BANGLANE, Thailand -- Prathum Buaklee stepped nimbly along the aging planks running between the cages of his chicken farm, shoveling grain with his meaty hands from a bucket into the feed trays. His feet were bare and caked with dirt. The old plaid shirt hanging on his stocky frame was soiled. And the air was rank with the smell of feathers, droppings and feed.
This soft-spoken farmer is part of an agrarian revolution in Southeast Asia and China that has more than doubled poultry production in barely a decade, bringing pickup trucks, air conditioning and other trappings of prosperity to long-destitute peasants and more protein to the diets of hundreds of millions of ordinary Asians.
Prathum Buaklee feeds some of the chickens that have brought prosperity to him and many other Thai farmers.
(Alan Sipress -- The Washington Post)
But with chickens now packed into farmyards alongside other livestock, international health experts warn that conditions are set for a bird flu pandemic that could kill millions worldwide if the virus developed into a form capable of spreading among humans.
In its current form, the disease kills about three-quarters of the people who catch it from birds. Since the beginning of last year, 45 people in the region have been infected. Twelve Vietnamese and one Cambodian have died this year.
A year ago, as Thailand became the epicenter of an avian influenza outbreak, local officials descended on Prathum's farm and put his chickens to death along with tens of millions in the rest of the country. The campaign was meant to stem the spread of a disease that has struck nine Asian countries.
The mass culling, however, did not stop the virus. And now, many poultry farmers are back in business, again raising their birds in unsanitary conditions that health experts say pose a threat unprecedented in modern agriculture.
Prathum, 54, has restocked his farm in central Thailand, rebuilding his flock though not his confidence. His brown eyes have grown heavy. Bags hang low on sunbaked cheeks, and a deep furrow cuts across his broad forehead.
"Even if we're afraid of the disease returning, what can we do? Nothing," he said. "We can't run away."
U.N. agriculture officials say farmers can take simple steps to prevent the disease from spreading. They can require that workers disinfect their shoes, change clothing and spray their vehicles before entering a poultry farm. They can ban outsiders from chicken sheds, keep other animals away and keep egg trays and cages clean.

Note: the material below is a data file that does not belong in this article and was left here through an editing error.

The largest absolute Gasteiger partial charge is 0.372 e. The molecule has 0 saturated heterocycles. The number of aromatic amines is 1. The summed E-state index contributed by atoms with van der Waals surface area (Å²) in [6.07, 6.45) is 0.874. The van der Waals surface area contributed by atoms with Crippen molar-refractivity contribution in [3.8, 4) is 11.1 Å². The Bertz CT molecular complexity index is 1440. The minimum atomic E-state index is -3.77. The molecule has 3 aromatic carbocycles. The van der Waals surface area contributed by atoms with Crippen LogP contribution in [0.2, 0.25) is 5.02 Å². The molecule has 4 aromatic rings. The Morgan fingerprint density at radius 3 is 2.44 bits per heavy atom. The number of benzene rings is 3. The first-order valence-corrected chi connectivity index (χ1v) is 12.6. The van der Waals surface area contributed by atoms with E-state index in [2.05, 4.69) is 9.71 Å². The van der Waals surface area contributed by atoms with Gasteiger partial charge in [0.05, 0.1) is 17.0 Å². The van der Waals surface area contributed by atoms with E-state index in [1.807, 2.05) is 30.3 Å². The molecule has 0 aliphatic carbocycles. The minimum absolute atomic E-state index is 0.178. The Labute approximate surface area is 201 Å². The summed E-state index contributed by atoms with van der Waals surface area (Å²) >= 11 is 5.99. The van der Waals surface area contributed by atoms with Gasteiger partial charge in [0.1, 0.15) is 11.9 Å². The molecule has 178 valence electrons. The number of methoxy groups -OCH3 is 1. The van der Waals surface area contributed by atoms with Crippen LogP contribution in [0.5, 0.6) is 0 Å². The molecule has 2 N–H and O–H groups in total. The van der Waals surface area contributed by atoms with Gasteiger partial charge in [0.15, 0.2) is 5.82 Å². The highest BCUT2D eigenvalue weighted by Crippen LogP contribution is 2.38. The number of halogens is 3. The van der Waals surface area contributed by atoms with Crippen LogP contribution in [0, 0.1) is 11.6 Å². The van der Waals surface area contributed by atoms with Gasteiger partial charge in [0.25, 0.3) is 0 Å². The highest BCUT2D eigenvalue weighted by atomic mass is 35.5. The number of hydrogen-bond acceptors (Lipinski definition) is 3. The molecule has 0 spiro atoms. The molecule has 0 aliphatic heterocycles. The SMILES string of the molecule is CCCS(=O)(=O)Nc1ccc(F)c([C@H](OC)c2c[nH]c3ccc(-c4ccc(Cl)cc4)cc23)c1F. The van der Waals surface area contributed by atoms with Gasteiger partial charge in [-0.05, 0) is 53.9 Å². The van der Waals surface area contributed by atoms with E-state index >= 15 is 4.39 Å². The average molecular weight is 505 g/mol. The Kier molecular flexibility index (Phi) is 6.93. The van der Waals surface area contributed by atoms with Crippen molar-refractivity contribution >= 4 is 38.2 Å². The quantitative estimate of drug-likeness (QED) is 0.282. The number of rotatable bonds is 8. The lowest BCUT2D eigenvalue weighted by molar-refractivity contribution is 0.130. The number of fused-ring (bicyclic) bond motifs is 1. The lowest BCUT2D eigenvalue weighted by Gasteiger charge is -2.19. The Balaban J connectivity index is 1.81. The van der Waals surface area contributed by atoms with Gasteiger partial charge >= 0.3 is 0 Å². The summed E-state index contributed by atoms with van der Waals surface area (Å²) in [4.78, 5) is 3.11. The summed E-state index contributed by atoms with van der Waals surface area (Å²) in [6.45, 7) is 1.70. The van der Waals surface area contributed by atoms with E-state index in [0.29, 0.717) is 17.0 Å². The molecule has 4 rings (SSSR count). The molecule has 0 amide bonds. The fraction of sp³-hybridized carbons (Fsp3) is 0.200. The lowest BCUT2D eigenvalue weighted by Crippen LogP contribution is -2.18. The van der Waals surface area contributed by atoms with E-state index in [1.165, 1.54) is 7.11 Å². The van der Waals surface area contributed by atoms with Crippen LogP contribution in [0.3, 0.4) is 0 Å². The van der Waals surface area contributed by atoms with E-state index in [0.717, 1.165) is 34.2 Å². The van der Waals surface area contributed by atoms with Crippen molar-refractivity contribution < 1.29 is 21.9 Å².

But farmers resist such measures, health and agriculture experts say. And governments in the region lack the money, manpower and, at times, political will to enforce these requirements on an industry that has become a vital component of economic growth.
As a result, the prevalence of the infection in birds makes a new, more deadly human outbreak likely. Public health experts say it is only a matter of time before the flu strain remakes itself, unleashing a disease that is both highly lethal and as easy to catch as an ordinary flu bug.
If this occurs, World Health Organization officials predict that, in the most optimistic scenario, 2 million to 7 million people would die worldwide and that the toll could potentially reach 100 million. Health experts say the virus has already exhibited traits similar to those that caused the Spanish flu pandemic of 1918, which is estimated to have killed about 40 million people.
Tommy G. Thompson, former U.S. secretary of heath and human services, told reporters at his farewell news conference in December that avian flu was his greatest health fear. He called it a "really huge bomb" that concerned him even more than bioterrorism.
Poultry and Prosperity
Until 15 years ago, Prathum and other farmers said the area around Banglane was an uninterrupted expanse of glistening emerald rice paddies where villagers traveled in small wooden boats along countless canals. The few roads were dirt tracks navigated by ox cart.